Better Me

Here’s How to Safely Remove Skin Tags

Have you ever noticed a small, soft growth on your skin that seems to dangle from the surface like a tiny, deflated balloon? Chances are, you have a skin tag. 

Skin tags are soft, skin-colored growths that hang from your skin. Although they are harmless and don’t usually cause pain, skin tags can be bothersome and embarrassing. Sometimes, they can snag on clothing or jewelry and bleed.

If you’re curious about how to say bye-bye to these little tags for good, you’re in the right place. Rebecca Thiede, MD, a dermatologist with Banner – University Medicine, helps us understand what causes skin tags, how to remove them safely and why you should avoid at-home solutions. 

What are skin tags?

Skin tags (also known as acrochordons and fibroepithelial polyps) are non-cancerous (benign) growths. They might be the same color as your skin or darker, but they are not harmful. 

“Skin tags are made up of skin cells, collagen, tiny blood vessels and nerves,” Dr. Thiede said. “They can range in size from a few millimeters to a few centimeters, but tags this size are rare.”

They usually develop in areas where your skin naturally folds, such as the neck, armpits, groin area and eyelids. 

Who gets skin tags?

Unlike moles or other skin growths, you aren’t born with skin tags but can develop at least one in your lifetime. 

“Skin tags can appear in up to 60% of the adult general population, affecting both men and women equally,” Dr. Thiede said. “They can run in families, but we often see these during pregnancy and in people with type 2 diabetes, who are overweight and/or have a metabolic syndrome.”

Although it’s rare, these skin growths can also appear with genetic disorders like Birt-Hogg-Dubé syndrome. 

Are skin tags generally harmless? Should I see my provider?

Skin tags are usually asymptomatic, meaning they don’t cause any problems. But depending on where the tags are on your body, they might get caught on clothing, seatbelts or jewelry or become irritated from repeated rubbing.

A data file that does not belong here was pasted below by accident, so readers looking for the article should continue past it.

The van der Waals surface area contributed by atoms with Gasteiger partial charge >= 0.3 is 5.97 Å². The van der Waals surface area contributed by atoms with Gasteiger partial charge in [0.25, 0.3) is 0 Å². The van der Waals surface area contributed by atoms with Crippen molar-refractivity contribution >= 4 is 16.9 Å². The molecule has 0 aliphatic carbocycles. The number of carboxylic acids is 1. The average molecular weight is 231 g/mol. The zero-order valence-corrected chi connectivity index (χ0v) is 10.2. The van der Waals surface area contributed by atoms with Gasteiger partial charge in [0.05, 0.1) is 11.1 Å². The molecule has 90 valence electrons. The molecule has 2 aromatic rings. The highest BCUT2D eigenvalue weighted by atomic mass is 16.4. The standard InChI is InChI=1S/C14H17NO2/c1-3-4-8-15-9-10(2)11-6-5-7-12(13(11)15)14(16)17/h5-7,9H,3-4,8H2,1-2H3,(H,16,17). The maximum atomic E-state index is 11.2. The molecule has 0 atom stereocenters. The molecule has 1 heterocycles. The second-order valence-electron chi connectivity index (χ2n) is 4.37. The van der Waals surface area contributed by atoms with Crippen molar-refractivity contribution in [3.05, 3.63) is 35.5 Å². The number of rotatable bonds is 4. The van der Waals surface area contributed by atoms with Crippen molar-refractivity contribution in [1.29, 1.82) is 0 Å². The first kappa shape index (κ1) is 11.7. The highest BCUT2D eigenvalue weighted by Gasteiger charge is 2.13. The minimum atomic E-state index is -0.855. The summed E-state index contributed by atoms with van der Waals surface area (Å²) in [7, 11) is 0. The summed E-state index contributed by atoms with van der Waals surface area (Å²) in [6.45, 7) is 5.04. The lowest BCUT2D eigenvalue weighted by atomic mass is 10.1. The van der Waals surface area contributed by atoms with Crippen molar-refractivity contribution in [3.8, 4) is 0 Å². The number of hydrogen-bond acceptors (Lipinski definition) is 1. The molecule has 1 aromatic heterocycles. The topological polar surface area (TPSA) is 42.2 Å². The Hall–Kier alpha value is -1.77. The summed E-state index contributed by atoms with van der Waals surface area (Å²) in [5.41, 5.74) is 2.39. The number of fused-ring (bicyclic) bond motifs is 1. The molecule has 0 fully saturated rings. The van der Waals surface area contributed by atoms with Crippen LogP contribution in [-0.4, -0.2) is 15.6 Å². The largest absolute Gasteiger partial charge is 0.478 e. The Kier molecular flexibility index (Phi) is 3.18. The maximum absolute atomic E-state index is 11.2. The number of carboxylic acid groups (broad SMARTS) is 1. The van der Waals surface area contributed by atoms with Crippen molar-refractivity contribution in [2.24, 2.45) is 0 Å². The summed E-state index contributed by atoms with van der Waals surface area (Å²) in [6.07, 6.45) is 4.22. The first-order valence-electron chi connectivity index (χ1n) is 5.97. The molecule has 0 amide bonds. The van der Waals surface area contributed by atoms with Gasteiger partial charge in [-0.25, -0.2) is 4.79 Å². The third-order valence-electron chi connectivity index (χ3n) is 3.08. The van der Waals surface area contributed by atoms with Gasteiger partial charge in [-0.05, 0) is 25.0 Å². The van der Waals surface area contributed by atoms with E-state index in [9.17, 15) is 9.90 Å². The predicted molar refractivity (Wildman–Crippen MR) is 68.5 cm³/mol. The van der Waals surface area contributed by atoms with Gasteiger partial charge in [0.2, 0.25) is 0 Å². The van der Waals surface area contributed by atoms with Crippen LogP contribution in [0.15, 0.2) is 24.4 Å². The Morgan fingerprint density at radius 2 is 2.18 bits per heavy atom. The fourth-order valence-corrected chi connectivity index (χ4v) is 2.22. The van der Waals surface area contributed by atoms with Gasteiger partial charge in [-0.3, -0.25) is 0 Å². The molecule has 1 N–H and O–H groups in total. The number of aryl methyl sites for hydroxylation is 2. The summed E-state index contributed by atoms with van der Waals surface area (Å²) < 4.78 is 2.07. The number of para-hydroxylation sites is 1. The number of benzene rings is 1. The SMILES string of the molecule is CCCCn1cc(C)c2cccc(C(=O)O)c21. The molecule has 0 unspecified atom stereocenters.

“Sometimes, what might look like a skin tag could be a different type of skin growth,” Dr. Thiede said. “If you have a family history of skin cancer, you should see your dermatologist to look at them to ensure they are truly skin tags.”

Is using at-home remedies or over-the-counter (OTC) products to remove skin tags safe?

Searches on Google and TikTok might send you down a rabbit hole of different at-home treatments – such as freezing kits, duct tape or applying baking soda and castor oil, tea tree oil or apple cider vinegar – but it’s a bad idea to DIY. 

Dr. Thiede strongly discourages at-home removal. Leave the procedure to dermatologists and other health care providers. 

“There is no scientific proof these OTC products work. Even worse, you risk skin irritation, bleeding and scarring,” said Dr. Thiede. “Also, if your supposed skin tag is growing quickly and/or changes in shape or color in a short time, it might be skin cancer. You don’t want to miss a melanoma.”  

How can you safely remove skin tags?

“Dermatologists are equipped to identify and safely remove skin tags and other skin lesions,” Dr. Thiede said.

Some of these treatments might include:

  • Snip removal (excision): Your provider might cut off the skin tag with a scalpel or surgical scissors. This is usually a quick procedure and stitches may or may not be needed.
  • Cryotherapy: You can have your skin tag frozen off using liquid nitrogen. The cold temperature causes the tag to fall off after some time.
  • Laser treatments: Laser treatment involves using a laser to break down the cells in the skin tag, causing it to fall off.
  • Electrocautery or cauterization: This method involves using a special tool or device to burn off the skin tag.

Can I do anything to prevent skin tags?

It’s not always possible to prevent skin tags entirely, but there are some things you can do that might help reduce the chances of them developing:

  • Live a healthy lifestyle: Eat a balanced diet of fruits, veggies and whole grains for good skin health. Get regular exercise. Stay at a healthy weight for your body.
  • Check your skin: Keep an eye on your skin. If you notice anything new or changing, have it checked out by your provider.
  • Use moisturizer: Keep your skin well moisturized to prevent irritation. Use a gentle, hypoallergenic lotion to keep skin hydrated.
  • Be kind to your skin: Be cautious with harsh chemical skincare products. These can irritate your skin.
  • Wear comfy clothes: Choose loose-fitting clothes to prevent skin from rubbing together, especially in places where skin tags might pop up.

Bottom line

Skin tags are harmless, but they can be bothersome for some people. 

While trying home remedies and OTC products may be tempting, leave these growths to a health care provider. They have several procedures they can use to remove a skin tag safely.

Contact your health care provider or a Banner Health specialist if you are worried about a possible skin tag or growth on your skin.

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